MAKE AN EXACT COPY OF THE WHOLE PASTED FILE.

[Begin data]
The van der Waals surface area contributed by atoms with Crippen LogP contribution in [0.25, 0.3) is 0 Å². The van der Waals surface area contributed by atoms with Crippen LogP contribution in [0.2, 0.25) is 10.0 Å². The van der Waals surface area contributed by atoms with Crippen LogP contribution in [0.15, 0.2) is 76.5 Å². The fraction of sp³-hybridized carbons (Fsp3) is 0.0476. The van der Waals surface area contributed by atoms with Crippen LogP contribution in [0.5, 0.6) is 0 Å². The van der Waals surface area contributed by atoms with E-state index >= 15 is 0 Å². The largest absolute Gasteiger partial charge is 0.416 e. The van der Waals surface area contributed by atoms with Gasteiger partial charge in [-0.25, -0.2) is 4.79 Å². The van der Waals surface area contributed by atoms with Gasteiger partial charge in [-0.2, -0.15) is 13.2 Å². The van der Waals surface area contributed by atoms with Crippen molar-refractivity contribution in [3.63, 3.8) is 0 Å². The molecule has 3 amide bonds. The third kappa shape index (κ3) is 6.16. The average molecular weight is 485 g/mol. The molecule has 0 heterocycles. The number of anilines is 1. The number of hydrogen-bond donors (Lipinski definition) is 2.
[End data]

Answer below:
The van der Waals surface area contributed by atoms with Crippen LogP contribution in [0.25, 0.3) is 0 Å². The van der Waals surface area contributed by atoms with Crippen LogP contribution in [0.2, 0.25) is 10.0 Å². The van der Waals surface area contributed by atoms with Crippen LogP contribution in [0.15, 0.2) is 76.5 Å². The fraction of sp³-hybridized carbons (Fsp3) is 0.0476. The van der Waals surface area contributed by atoms with Crippen LogP contribution in [0.5, 0.6) is 0 Å². The van der Waals surface area contributed by atoms with E-state index >= 15 is 0 Å². The largest absolute Gasteiger partial charge is 0.416 e. The van der Waals surface area contributed by atoms with Gasteiger partial charge in [-0.25, -0.2) is 4.79 Å². The van der Waals surface area contributed by atoms with Gasteiger partial charge in [-0.2, -0.15) is 13.2 Å². The van der Waals surface area contributed by atoms with Crippen molar-refractivity contribution in [3.63, 3.8) is 0 Å². The molecule has 3 amide bonds. The third kappa shape index (κ3) is 6.16. The average molecular weight is 485 g/mol. The molecule has 0 heterocycles. The number of anilines is 1. The number of hydrogen-bond donors (Lipinski definition) is 2.